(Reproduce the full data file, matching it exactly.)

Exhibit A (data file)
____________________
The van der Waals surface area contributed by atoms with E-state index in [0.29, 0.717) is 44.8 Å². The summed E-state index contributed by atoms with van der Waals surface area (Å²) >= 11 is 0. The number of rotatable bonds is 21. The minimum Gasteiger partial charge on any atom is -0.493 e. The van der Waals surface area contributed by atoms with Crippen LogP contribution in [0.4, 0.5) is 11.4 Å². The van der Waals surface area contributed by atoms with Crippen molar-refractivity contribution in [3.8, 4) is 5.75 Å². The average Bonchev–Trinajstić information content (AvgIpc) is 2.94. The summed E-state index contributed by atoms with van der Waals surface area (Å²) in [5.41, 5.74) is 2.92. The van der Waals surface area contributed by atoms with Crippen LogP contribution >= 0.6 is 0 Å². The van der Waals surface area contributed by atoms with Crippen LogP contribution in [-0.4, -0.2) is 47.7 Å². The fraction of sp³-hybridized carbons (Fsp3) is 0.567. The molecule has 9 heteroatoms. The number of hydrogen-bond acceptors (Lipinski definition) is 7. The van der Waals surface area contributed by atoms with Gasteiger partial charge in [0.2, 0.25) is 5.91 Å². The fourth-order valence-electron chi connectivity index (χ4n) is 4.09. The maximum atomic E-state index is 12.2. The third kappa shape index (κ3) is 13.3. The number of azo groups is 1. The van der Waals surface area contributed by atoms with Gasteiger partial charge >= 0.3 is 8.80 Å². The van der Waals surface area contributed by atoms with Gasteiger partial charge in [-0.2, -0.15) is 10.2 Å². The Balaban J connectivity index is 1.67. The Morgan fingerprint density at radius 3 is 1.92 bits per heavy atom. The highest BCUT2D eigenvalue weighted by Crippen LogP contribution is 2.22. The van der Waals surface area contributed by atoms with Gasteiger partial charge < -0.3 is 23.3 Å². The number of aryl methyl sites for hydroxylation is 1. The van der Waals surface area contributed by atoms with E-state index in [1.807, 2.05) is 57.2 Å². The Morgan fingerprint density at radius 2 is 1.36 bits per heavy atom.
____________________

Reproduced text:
The van der Waals surface area contributed by atoms with E-state index in [0.29, 0.717) is 44.8 Å². The summed E-state index contributed by atoms with van der Waals surface area (Å²) >= 11 is 0. The number of rotatable bonds is 21. The minimum Gasteiger partial charge on any atom is -0.493 e. The van der Waals surface area contributed by atoms with Crippen LogP contribution in [0.4, 0.5) is 11.4 Å². The van der Waals surface area contributed by atoms with Crippen molar-refractivity contribution in [3.8, 4) is 5.75 Å². The average Bonchev–Trinajstić information content (AvgIpc) is 2.94. The summed E-state index contributed by atoms with van der Waals surface area (Å²) in [5.41, 5.74) is 2.92. The van der Waals surface area contributed by atoms with Crippen LogP contribution >= 0.6 is 0 Å². The van der Waals surface area contributed by atoms with Crippen LogP contribution in [-0.4, -0.2) is 47.7 Å². The fraction of sp³-hybridized carbons (Fsp3) is 0.567. The molecule has 9 heteroatoms. The number of hydrogen-bond acceptors (Lipinski definition) is 7. The van der Waals surface area contributed by atoms with Gasteiger partial charge in [0.2, 0.25) is 5.91 Å². The fourth-order valence-electron chi connectivity index (χ4n) is 4.09. The maximum atomic E-state index is 12.2. The third kappa shape index (κ3) is 13.3. The number of azo groups is 1. The van der Waals surface area contributed by atoms with Gasteiger partial charge >= 0.3 is 8.80 Å². The van der Waals surface area contributed by atoms with Gasteiger partial charge in [-0.2, -0.15) is 10.2 Å². The Balaban J connectivity index is 1.67. The Morgan fingerprint density at radius 3 is 1.92 bits per heavy atom. The highest BCUT2D eigenvalue weighted by Crippen LogP contribution is 2.22. The van der Waals surface area contributed by atoms with Gasteiger partial charge < -0.3 is 23.3 Å². The number of aryl methyl sites for hydroxylation is 1. The van der Waals surface area contributed by atoms with E-state index in [1.807, 2.05) is 57.2 Å². The Morgan fingerprint density at radius 2 is 1.36 bits per heavy atom.